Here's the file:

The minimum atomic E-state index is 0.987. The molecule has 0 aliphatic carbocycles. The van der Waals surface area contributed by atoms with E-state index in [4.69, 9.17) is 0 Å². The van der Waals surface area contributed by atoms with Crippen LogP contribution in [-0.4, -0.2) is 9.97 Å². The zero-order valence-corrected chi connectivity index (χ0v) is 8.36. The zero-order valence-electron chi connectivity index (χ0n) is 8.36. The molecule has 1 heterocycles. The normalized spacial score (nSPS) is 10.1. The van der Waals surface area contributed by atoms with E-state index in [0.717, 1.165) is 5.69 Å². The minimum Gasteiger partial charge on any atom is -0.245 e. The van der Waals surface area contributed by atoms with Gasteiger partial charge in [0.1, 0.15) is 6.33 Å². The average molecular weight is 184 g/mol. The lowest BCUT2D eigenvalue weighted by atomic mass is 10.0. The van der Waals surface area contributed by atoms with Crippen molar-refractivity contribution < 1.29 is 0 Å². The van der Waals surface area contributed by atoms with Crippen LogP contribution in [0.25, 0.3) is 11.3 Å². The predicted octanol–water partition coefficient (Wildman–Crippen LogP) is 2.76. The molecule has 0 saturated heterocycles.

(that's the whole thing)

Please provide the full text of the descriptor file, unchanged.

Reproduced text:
The minimum atomic E-state index is 0.987. The molecule has 0 aliphatic carbocycles. The van der Waals surface area contributed by atoms with E-state index in [4.69, 9.17) is 0 Å². The van der Waals surface area contributed by atoms with Crippen LogP contribution in [-0.4, -0.2) is 9.97 Å². The zero-order valence-corrected chi connectivity index (χ0v) is 8.36. The zero-order valence-electron chi connectivity index (χ0n) is 8.36. The molecule has 1 heterocycles. The normalized spacial score (nSPS) is 10.1. The van der Waals surface area contributed by atoms with E-state index in [0.717, 1.165) is 5.69 Å². The minimum Gasteiger partial charge on any atom is -0.245 e. The van der Waals surface area contributed by atoms with Gasteiger partial charge in [0.1, 0.15) is 6.33 Å². The average molecular weight is 184 g/mol. The lowest BCUT2D eigenvalue weighted by atomic mass is 10.0. The van der Waals surface area contributed by atoms with Crippen molar-refractivity contribution < 1.29 is 0 Å². The van der Waals surface area contributed by atoms with Crippen LogP contribution in [0.25, 0.3) is 11.3 Å². The predicted octanol–water partition coefficient (Wildman–Crippen LogP) is 2.76. The molecule has 0 saturated heterocycles.